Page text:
Spain saved their best until last at UEFA EURO 2012, a final record 4-0 victory in Kyiv completing an unprecedented hat-trick of major tournament wins.
Against a flagging Italy side whose thrilling knockout campaign looked to have caught up with them, Spain were in control from the moment David Silva broke the deadlock with a rare header on 14 minutes. A barnstorming second with half-time approaching from the indefatigable Jordi Alba, his first international goal, left the Azzurri with a mountain to climb. The sight of Thiago Motta, their third substitute, being carried off on a stretcher ended all hope, leaving Italy to play out the last 28 minutes with ten men – Spain replacements Fernando Torres and Juan Mata fully capitalised.
This was billed as a meeting of great creative minds, of conductors in their prime, of Xavi Hernández against Andrea Pirlo; but for much of the opening stages it was a one-man show. Spain's No8 picked up the baton from the off, in harmony with Andrés Iniesta, dictating La Roja's now familiar staccato movement as Italy were forced deeper and deeper. The olés had already begun among the sizeable Spanish contingent of the 63,170 crowd when, on 14 minutes, the pair combined to such devastating effect.
Xavi, who had fired just over moments earlier, fed Iniesta and his finely weighted ball allowed Cesc Fàbregas to easily outstrip Giorgio Chiellini on the inside-right channel. There was still plenty to do but how easily Spain made it look as Fàbregas pulled a sharp ball back for Silva, all 170cm of him, to a glance his header in. It proved a disappointed Chiellini's last real action as he soon succumbed to the thigh problem that has hampered him throughout in Poland and Ukraine.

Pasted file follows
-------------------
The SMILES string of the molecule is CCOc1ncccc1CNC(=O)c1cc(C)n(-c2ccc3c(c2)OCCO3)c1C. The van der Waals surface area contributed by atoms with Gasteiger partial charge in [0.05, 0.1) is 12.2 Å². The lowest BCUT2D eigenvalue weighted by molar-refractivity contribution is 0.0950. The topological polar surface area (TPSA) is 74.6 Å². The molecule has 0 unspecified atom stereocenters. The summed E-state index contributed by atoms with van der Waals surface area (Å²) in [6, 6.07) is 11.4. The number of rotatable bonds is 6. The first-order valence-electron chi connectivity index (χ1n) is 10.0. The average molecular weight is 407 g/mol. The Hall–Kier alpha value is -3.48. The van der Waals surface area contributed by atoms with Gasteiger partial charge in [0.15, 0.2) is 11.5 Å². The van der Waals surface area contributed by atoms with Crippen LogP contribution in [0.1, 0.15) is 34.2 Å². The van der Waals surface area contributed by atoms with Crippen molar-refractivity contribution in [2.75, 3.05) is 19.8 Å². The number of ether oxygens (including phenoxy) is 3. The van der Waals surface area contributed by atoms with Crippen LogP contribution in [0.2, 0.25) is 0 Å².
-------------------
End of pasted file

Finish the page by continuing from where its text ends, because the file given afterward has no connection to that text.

A heavy-legged Italy could ill afford the double blow, but impressively they fought their way back into it. Pirlo, inevitably, was their driving force, the beating drum that pulled the strings at the back and sounded the horn to attack. Not that there was much of that. In fact, Pirlo's most telling contribution of the first half was a superb last-ditch block on Iniesta. Yet try as he might – and he did try – the 33-year-old could not be everywhere.
Spain's second was a little too easy, though. Standing on the touch line near halfway, Fàbregas headed Iker Casillas's clearance to Alba who turned the ball into Xavi before haring forward. The Azzurri back line did not seem to notice but the erudite Xavi did, advancing forward before slotting his new FC Barcelona club-mate in. The composed left-footed finish that followed would have pleased even David Villa, watching in the stands with Carles Puyol.
It seemed nothing could deny a first competitive victory against the Azzurri over 90 minutes in 92 years now, but Italy were not done yet. Antonio Di Natale, scorer in the 1-1 draw between these sides three weeks ago, came on for Antonio Cassano and within six minutes he could have scored twice. His first chance, a header, was far from simple but the striker could have done better when Riccardo Montolivo's pass found him in space. He snatched at the chance, though, and the advancing Casillas blocked.
Yet Italy's slender hopes of mounting a comeback disappeared when Thiago Motta did likewise down the tunnel. It was left for Xavi to resume his conducting, slowing things down until, with six minutes remaining, he upped the tempo for a rousing crescendo. First he robbed Pirlo in midfield and set up Torres for a goal to add to his UEFA EURO 2008 showpiece effort – a feat no one has managed before – then he combined with Torres to release Mata, just on, to set seal on an emphatic win. It has been an emphatic four years.
Having become the first team to successfully defend the UEFA European Championship, Spain have joined Germany as the only three-time winners of the continent's greatest prize.
Spain class of 2012 have etched their country's name on to the Henri Delaunay trophy for a third time with their record 4-0 victory against Italy in Kyiv.
David Silva (14th), Jordi Alba (41st), Fernando Torres (84th) and Juan Mata (88th) were on target as Barcelona midfielders Xavi and Andres Iniesta pulled the strings in midfield in their usual commanding style after some slightly below-par performances earlier in the tournament.
Vicente del Bosque's men won the 14th edition of the UEFA European Championship at the Olympic Stadium, denying their opponents a second title in the process.
Spain were previously crowned European champions on home soil in 1964 and in Austria/Switzerland four years ago and now join Germany (1972, 1980 as West Germany, 1996) as the only country with three titles.
France (1984, 2000) have claimed the cup twice; the Soviet Union (1960), Italy (1968), Czechoslovakia (1976), Netherlands (1988), Denmark (1992) and Greece (2004) complete the nine-strong list of former winners.